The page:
I am a recent graduate in Physics (Bachelors), and will be entering the job realm in a couple of weeks. I have notice many places require training where I may have to leave my family to obtain. I also have a child on the way (like possible today). I don't want to leave my girlfriend during this time as she is still in college taking courses at the physical location. Yet, we need more cash flow into the household. Any advice on going about this situation (like a way to postpone my training yet still obtain the job)? I am specifically looking into the military defense sector, if that helps any.
I'd suggest looking for a job in your sector that doesn't require training where you would have to leave your family - when in doubt, you can ask during the application process.
It seems perfectly valid to ask before or during the application process where and for how long the required training will happen. There are numerous reasons why some people can't leave their family for a longer period of time, and taking care of your baby and girlfriend is certainly a good reason.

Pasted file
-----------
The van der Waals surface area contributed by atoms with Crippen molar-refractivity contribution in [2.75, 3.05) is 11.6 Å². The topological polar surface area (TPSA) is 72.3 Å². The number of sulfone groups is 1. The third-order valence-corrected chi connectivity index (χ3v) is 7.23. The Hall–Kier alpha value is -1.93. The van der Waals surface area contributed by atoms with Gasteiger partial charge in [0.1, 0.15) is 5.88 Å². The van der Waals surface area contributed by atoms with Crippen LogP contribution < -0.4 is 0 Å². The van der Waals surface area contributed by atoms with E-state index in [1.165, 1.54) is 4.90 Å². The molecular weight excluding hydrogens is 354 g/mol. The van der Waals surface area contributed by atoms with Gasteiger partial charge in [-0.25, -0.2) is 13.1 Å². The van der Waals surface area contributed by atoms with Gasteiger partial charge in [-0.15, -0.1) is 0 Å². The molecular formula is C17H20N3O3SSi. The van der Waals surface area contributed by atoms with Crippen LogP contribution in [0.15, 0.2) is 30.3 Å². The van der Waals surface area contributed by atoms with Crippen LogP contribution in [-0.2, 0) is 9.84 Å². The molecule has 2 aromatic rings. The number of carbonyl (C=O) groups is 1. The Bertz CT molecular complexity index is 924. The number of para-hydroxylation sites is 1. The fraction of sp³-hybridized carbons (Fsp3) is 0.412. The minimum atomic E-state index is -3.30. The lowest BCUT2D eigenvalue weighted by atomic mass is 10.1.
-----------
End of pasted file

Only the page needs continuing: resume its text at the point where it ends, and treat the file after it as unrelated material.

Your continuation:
Alternatively, look for some kind of temporary job where at least you can make some money and possibly gain some relevant work experience without leaving your family.
If your goal is making some extra money without leaving your family, you could try to find some other job that is perhaps not your dream job, but would satisfy both of your requirements. After maybe a few months, when you feel more comfortable with the new situation, you could still start looking for a "real" job.
Ideally, if you pick up a temporary job, it would be somehow related to the sector you desire to work in later on. But if that is not possible, it still won't hurt your career.
Any advice on going about this situation (like a way to postpone my training yet still obtain the job)?
Best advice I have is to be upfront, open and honest about the situation - see what they say.
Some employers will naturally be more accommodating than others, depending on how critical the training is to your role and how realistic it is that you get by without it for the first few weeks. They may not even want to do it right away, so it might not present an issue.
If it does prove to be an issue, some employers may also offer you to delay your start date - depending if immediate or long term cash flow is a concern, that may be an option you wish to take (you may sacrifice a month's salary, but you'll know that you have a job to go to after that, and don't have the pressure of interviews after the baby is born.)